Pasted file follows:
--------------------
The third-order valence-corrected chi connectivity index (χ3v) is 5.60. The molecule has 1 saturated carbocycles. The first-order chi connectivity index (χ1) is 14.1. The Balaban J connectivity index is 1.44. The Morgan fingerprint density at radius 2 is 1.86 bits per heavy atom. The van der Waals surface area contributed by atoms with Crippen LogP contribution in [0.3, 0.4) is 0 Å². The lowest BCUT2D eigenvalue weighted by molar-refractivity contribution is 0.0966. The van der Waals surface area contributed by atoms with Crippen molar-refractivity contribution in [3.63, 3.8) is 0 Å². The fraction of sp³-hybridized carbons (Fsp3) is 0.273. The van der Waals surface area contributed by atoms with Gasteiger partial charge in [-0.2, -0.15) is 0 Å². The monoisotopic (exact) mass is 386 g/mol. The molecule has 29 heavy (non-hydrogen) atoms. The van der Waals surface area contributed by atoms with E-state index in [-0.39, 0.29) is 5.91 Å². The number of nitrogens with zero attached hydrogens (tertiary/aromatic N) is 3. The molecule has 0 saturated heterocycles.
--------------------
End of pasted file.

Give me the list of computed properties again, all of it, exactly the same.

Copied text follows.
The third-order valence-corrected chi connectivity index (χ3v) is 5.60. The molecule has 1 saturated carbocycles. The first-order chi connectivity index (χ1) is 14.1. The Balaban J connectivity index is 1.44. The Morgan fingerprint density at radius 2 is 1.86 bits per heavy atom. The van der Waals surface area contributed by atoms with Crippen LogP contribution in [0.3, 0.4) is 0 Å². The lowest BCUT2D eigenvalue weighted by molar-refractivity contribution is 0.0966. The van der Waals surface area contributed by atoms with Crippen molar-refractivity contribution in [3.63, 3.8) is 0 Å². The fraction of sp³-hybridized carbons (Fsp3) is 0.273. The van der Waals surface area contributed by atoms with Gasteiger partial charge in [-0.2, -0.15) is 0 Å². The monoisotopic (exact) mass is 386 g/mol. The molecule has 29 heavy (non-hydrogen) atoms. The van der Waals surface area contributed by atoms with E-state index in [-0.39, 0.29) is 5.91 Å². The number of nitrogens with zero attached hydrogens (tertiary/aromatic N) is 3. The molecule has 0 saturated heterocycles.